Here is the full ingredient list:
Milk, sugar, eggs, cream, chocolate, dextrose, oil (coconut soybean), coffee, carob gum, natural flavor, soy lechitin, vanilla.
One warning for those who aren’t frequent coffee drinkers. I don’t have any specific figures on caffeine present but based on my experience I can say there is a hefty amount in this product, coming from both coffee and chocolate. Add a sugar high to the caffeine buzz and you’ll be bouncing around for quite a while.
Price and Availability
This sells for around $5 in Publix and other grocery stores, though I have seen it for nearly $8 online. It is a bit pricey but at Publix it occasionally goes on sale for one dollar off, and rarely for half price. Whole foods also carries Talenti gelatos, but I have never seen this flavor there for some reason.
A heavenly mix of sweet chocolate and coffee, enhanced by the lush, savory taste of eggs. Except for a few minor issues such as “natural flavor” and high sugar content, its practically the perfect ice cream (or gelato). As my current favorite, I recommend it to anyone who enjoys sweets, chocolate, or coffee.
Have you ever wondered how much of a certain ingredient is really present in a sweet, or any food product?
You probably know that ingredients are listed on food labels in order or prevalence, with the most predominant ingredient first. You may have even known this was determined by weight. But in this article I will discuss a method to get an estimate for the maximum of each ingredient’s percentage of total weight – just by using the ordered ingredient list.
To derive this formula, lets start with a very simple example, a product with just “coffee and sugar”. Since coffee is listed first we know it has higher or equal amount of total weight when compared to sugar.
Is there anything we can do to determine about how much the first ingredient, coffee, is really in the product? The answer is no because coffee could be almost 100% to almost 0% of the total weight, with sugar filling in the remaining space. (Actually, there is a trick to determine the amount here since the second ingredient is sugar, which I’ll discuss later in this article).
But what about the sugar?
Well, if you think about it, there can’t be more than 50% sugar, by weight, since any more of that would mean there was more sugar than coffee, which we know is not the case.
So we’ve learned something important – that there is no more than 50% sugar in the product. This would apply to another second ingredient when there are two total ingredients.
What if there were three or more total ingredients? We would get the same result, because the other ingredients could be in trace amounts (practically 0%), so the “50% maximum for the second ingredient” rule would still apply.
What about the maximum amount of the third ingredient? Using the same logic you will see it cannot be above 33.3%, since any more of that would mean it is in greater proportion than the first and second ingredients. And for the forth ingredient you get a maximum, by weight, of 25%.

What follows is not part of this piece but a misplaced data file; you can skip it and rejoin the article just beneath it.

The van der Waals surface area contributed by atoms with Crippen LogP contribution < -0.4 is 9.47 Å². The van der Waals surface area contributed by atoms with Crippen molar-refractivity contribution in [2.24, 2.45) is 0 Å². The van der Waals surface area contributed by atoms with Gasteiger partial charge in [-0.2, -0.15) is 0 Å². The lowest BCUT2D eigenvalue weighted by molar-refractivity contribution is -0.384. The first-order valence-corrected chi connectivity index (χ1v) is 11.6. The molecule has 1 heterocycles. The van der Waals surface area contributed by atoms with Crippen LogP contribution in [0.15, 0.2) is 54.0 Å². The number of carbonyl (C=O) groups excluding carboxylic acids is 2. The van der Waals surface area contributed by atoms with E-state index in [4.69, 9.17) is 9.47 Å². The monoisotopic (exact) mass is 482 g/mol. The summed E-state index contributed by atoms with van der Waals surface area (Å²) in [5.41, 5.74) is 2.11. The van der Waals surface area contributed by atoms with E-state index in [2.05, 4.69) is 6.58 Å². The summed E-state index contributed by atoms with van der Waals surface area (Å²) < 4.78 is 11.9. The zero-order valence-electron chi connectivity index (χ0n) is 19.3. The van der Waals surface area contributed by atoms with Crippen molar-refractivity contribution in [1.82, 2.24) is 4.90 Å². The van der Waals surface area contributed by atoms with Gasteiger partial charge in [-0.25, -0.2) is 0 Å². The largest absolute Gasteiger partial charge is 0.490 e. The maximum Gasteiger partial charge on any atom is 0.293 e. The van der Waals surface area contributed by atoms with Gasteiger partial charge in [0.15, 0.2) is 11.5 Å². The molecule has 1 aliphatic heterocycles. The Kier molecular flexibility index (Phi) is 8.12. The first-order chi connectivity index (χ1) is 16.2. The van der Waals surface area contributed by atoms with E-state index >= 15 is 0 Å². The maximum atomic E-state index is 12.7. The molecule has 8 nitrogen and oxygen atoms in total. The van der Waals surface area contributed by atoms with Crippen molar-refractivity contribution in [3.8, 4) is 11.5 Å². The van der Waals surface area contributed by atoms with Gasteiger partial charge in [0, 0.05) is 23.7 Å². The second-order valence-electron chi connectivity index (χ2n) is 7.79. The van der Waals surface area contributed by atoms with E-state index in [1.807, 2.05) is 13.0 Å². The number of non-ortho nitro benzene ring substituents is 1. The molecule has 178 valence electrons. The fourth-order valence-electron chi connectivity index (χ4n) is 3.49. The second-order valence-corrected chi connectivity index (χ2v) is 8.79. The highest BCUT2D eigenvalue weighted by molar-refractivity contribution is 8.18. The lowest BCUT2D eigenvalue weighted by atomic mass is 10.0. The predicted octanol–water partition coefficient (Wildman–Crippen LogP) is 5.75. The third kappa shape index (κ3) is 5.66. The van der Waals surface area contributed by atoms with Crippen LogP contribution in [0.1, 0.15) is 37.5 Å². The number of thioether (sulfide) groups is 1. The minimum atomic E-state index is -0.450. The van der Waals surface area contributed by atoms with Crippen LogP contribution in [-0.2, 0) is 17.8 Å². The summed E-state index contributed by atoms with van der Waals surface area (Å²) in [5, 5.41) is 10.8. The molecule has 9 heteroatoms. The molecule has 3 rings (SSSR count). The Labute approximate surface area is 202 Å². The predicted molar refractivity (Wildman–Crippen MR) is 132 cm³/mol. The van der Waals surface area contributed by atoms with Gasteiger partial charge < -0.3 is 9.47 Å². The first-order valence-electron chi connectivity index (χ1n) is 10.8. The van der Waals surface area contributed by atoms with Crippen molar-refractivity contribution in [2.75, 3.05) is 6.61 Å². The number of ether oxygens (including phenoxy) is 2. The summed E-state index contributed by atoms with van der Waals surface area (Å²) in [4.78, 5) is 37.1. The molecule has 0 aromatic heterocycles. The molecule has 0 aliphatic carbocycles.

Turning this into a simple formula we get the following:
Maximum percentage of the Nth ingredient = (100 / N)
So for the 5th ingredient, you would get (100 / 5) = 20% maximum weight of that ingredient.
If you use formula along with the serving size you can determine the maximum weight of any of the ingredients per serving. Pretty handy if you want to minimize your intake of certain things.
If you want to take this to the next step, you can infer more information when one more more ingredients are a type of sugar. For example, if a product contains “coffee, sugar” and has 3 grams of sugar per 15 gram serving, then you know right away there is 20% sugar and 80% coffee in this product. Keep in mind that the grams of sugar listed includes any type of sugar, so if you have multiple ingredients which contain some type of sugar (even fruits) then the calculation gets a little trickier.
Besides knowing there is a certain percentage of sugar, you can use that to deduce information about other ingredients.
For example, if the imaginary product I just described had a third ingredient, say “coffee, sugar, vanilla”, then you would know that there is 20% or less vanilla because sugar is 20% or less. This assumes that there is no sugar in the vanilla, otherwise it would be harder to make any definitive conclusions.
Similarly, if you know how much protein is in each ingredient, you can figure out even more using the supplied protein in grams.
You can also leverage information about other ingredients to deduce additional information about the other ingredients. For example if a product had “milk, sugar, guar gum, vanilla”, you would know that the proportion of vanilla is much less than 25% since guar gum is typically used in relatively small doses. (I’ve tried overusing guar gum in homemade ice cream – its not pretty!)
I love thinking about food and ingredients from a methodical, logical point of view since it allows me to apply science to my everyday life.